Yet in nearly identical circumstances, we find that one turned right at that intersection and one turned wrong. Why? What was the difference?

As we said before, Joseph had already decided which way he was going to turn before he got there. Samson hadn’t. He got in the middle of the intersection with Delilah, and she kept coming back. He didn’t know what he was going to do, so he didn’t do anything for a while. He was indecisive. He stood there for a time until finally he allowed his flesh to direct his way. He made a last-second turn — in the wrong direction.

Joseph’s decision, on the other hand, is the kind of commonsense resolve all of us need to exercise. Make a promise to God, to yourself, to your parents, to your future husband, to your future wife or to your future children. Draw a line, and set your mind to it. Draw a line in your heart and your mind, and don’t cross it. Then some Friday night when you get out into that moral intersection and see your friends turning the wrong way, you will know what you are going to do long before you even get there. You won’t need to panic or freeze in indecision. You will have already decided the right turn.

That was one of the secrets of Joseph’s life. Read the map, and know the directions beforehand.

Just say no

The second lesson Joseph applied was stop when you see a red light. “[Potiphar’s] wife cast longing eyes on Joseph, and she said, ‘Lie with me.’ But he refused” (Gen. 39:7–8).

Stop when you see a red light. What an important lesson. How many people have been hurt because somebody was in such a big hurry that they ran through a red light? They thought they wouldn’t get caught. They thought no police were around. They thought they could get by with it.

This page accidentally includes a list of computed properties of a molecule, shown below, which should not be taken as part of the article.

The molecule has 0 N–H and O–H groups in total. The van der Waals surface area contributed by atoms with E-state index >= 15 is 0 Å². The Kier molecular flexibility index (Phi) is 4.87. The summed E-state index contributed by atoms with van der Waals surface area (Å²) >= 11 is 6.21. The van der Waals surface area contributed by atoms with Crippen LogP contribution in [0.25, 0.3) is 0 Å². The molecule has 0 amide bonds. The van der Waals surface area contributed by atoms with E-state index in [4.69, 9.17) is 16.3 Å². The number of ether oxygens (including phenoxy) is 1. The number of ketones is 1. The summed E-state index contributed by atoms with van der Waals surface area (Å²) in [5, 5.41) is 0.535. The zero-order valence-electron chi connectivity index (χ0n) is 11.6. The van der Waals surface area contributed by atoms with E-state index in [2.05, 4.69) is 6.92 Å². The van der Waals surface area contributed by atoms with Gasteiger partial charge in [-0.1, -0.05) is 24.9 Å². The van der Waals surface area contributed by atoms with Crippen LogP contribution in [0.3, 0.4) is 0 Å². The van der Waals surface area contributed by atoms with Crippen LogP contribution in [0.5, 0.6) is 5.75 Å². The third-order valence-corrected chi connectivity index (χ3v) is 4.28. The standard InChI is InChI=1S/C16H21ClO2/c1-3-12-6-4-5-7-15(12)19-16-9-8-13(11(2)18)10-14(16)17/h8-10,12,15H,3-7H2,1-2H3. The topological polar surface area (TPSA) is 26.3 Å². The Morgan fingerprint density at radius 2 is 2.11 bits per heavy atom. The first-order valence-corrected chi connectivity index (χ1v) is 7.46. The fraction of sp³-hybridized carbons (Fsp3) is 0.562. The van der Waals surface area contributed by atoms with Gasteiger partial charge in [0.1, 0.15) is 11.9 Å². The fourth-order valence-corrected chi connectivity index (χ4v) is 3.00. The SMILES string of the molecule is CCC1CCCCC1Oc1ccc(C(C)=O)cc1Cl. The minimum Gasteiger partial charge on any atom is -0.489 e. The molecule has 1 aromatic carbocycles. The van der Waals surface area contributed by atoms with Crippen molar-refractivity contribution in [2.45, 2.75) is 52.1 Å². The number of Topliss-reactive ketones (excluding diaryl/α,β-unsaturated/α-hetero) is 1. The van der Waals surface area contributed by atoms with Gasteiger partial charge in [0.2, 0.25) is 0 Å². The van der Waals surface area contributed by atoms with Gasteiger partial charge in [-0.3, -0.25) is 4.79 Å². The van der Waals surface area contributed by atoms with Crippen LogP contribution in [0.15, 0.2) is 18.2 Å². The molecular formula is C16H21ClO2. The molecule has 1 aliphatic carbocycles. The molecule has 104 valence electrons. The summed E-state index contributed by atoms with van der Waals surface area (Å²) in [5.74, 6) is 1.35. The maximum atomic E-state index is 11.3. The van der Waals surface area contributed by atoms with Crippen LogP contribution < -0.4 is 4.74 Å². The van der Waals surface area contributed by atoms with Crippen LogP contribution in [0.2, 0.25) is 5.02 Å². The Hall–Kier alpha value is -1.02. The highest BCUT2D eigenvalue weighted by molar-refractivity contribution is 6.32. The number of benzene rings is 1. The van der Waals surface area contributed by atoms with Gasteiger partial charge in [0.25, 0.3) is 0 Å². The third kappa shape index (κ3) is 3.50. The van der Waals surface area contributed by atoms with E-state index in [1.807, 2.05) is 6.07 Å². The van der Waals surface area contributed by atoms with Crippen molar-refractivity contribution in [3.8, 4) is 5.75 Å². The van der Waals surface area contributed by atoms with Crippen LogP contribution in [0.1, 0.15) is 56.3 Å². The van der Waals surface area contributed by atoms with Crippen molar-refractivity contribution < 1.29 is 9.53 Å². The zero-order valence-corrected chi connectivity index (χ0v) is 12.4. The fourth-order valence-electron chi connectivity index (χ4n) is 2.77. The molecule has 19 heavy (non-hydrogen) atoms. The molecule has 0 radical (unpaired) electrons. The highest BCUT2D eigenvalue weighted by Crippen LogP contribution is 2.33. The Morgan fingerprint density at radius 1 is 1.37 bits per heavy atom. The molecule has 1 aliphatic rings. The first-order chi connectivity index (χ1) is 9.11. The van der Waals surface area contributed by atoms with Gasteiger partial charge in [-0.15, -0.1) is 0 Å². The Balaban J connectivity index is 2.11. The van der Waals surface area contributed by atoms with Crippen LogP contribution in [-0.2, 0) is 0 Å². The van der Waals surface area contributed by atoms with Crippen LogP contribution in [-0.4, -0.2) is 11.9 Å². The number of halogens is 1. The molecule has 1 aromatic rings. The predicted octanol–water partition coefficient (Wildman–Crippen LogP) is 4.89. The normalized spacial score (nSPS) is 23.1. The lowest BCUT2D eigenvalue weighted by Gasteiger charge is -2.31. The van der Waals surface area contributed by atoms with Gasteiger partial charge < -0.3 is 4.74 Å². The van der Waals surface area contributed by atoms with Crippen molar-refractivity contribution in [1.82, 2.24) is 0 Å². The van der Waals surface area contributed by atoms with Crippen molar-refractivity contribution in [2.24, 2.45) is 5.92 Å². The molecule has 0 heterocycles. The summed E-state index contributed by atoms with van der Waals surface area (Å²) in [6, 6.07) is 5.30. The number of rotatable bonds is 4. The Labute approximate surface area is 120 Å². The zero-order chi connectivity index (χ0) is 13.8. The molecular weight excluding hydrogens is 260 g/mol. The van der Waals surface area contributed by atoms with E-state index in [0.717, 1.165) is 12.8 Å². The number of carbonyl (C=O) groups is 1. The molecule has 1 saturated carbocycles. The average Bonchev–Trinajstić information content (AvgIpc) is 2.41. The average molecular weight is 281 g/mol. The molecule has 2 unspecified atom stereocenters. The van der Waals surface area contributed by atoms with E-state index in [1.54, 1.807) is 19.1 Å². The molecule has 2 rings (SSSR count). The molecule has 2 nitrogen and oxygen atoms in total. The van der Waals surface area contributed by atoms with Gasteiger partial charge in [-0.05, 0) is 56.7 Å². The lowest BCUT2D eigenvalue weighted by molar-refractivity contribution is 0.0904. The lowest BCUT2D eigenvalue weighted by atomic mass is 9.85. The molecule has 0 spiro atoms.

It is dangerous to run a red light, especially at moral intersections. Joseph was an overcomer because he said no from the start. The first time Potiphar’s wife came to him, he didn’t flirt with her, think it was cute or say, “Well, I’ll never get into this, but I’ll just play around with it awhile and see how far she takes it.” No, he said no from the very beginning. He refused. When he saw that red light flashing, he stopped.

One of the most important words in any language is no. Joseph knew that. As a result, he refused. He was able to stand firm because he was unwavering from the start. That little two-letter word is the secret to overcoming many of the temptations we face in this life.

Now don’t think Joseph wasn’t tempted here. He was away from home in a foreign country, lonely and with little to lose. He had no family there to embarrass or a reputation to maintain or defend; nobody knew him. He was also young and handsome. Potiphar’s wife was a woman of power and, undoubtedly, a woman of beauty. Her seductions certainly would have appealed to his pride and fed his ego. It seemed like everybody else in the culture around him was already turning at similar moral intersections. He should have been flattered, many of his peers would have told him. But he knew how to say an important word—no. Why? Because he had already decided which way he was going to turn before he got there, and he stopped when he saw a red light.